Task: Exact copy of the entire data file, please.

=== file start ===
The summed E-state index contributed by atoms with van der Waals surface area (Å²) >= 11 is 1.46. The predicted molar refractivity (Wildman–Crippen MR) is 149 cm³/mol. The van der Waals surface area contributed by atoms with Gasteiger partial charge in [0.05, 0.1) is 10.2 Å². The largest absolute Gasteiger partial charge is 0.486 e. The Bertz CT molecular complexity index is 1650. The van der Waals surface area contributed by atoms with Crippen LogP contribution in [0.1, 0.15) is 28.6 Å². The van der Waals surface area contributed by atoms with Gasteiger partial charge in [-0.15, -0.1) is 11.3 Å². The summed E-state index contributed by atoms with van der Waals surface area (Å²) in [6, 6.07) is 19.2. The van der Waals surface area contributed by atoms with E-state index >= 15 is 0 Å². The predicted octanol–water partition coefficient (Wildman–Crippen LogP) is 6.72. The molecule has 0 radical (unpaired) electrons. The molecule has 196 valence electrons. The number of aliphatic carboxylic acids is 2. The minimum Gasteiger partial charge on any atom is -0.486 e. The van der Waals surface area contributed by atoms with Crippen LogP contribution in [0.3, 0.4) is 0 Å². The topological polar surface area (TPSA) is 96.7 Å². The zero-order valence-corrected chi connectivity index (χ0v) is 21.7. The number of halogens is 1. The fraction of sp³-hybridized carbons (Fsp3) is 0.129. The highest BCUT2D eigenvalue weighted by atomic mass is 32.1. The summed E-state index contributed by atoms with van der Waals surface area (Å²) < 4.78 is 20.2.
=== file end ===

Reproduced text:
The summed E-state index contributed by atoms with van der Waals surface area (Å²) >= 11 is 1.46. The predicted molar refractivity (Wildman–Crippen MR) is 149 cm³/mol. The van der Waals surface area contributed by atoms with Gasteiger partial charge in [0.05, 0.1) is 10.2 Å². The largest absolute Gasteiger partial charge is 0.486 e. The Bertz CT molecular complexity index is 1650. The van der Waals surface area contributed by atoms with Crippen LogP contribution in [0.1, 0.15) is 28.6 Å². The van der Waals surface area contributed by atoms with Gasteiger partial charge in [-0.15, -0.1) is 11.3 Å². The summed E-state index contributed by atoms with van der Waals surface area (Å²) in [6, 6.07) is 19.2. The van der Waals surface area contributed by atoms with E-state index >= 15 is 0 Å². The predicted octanol–water partition coefficient (Wildman–Crippen LogP) is 6.72. The molecule has 0 radical (unpaired) electrons. The molecule has 196 valence electrons. The number of aliphatic carboxylic acids is 2. The minimum Gasteiger partial charge on any atom is -0.486 e. The van der Waals surface area contributed by atoms with Crippen LogP contribution in [0.3, 0.4) is 0 Å². The topological polar surface area (TPSA) is 96.7 Å². The zero-order valence-corrected chi connectivity index (χ0v) is 21.7. The number of halogens is 1. The fraction of sp³-hybridized carbons (Fsp3) is 0.129. The highest BCUT2D eigenvalue weighted by atomic mass is 32.1. The summed E-state index contributed by atoms with van der Waals surface area (Å²) < 4.78 is 20.2.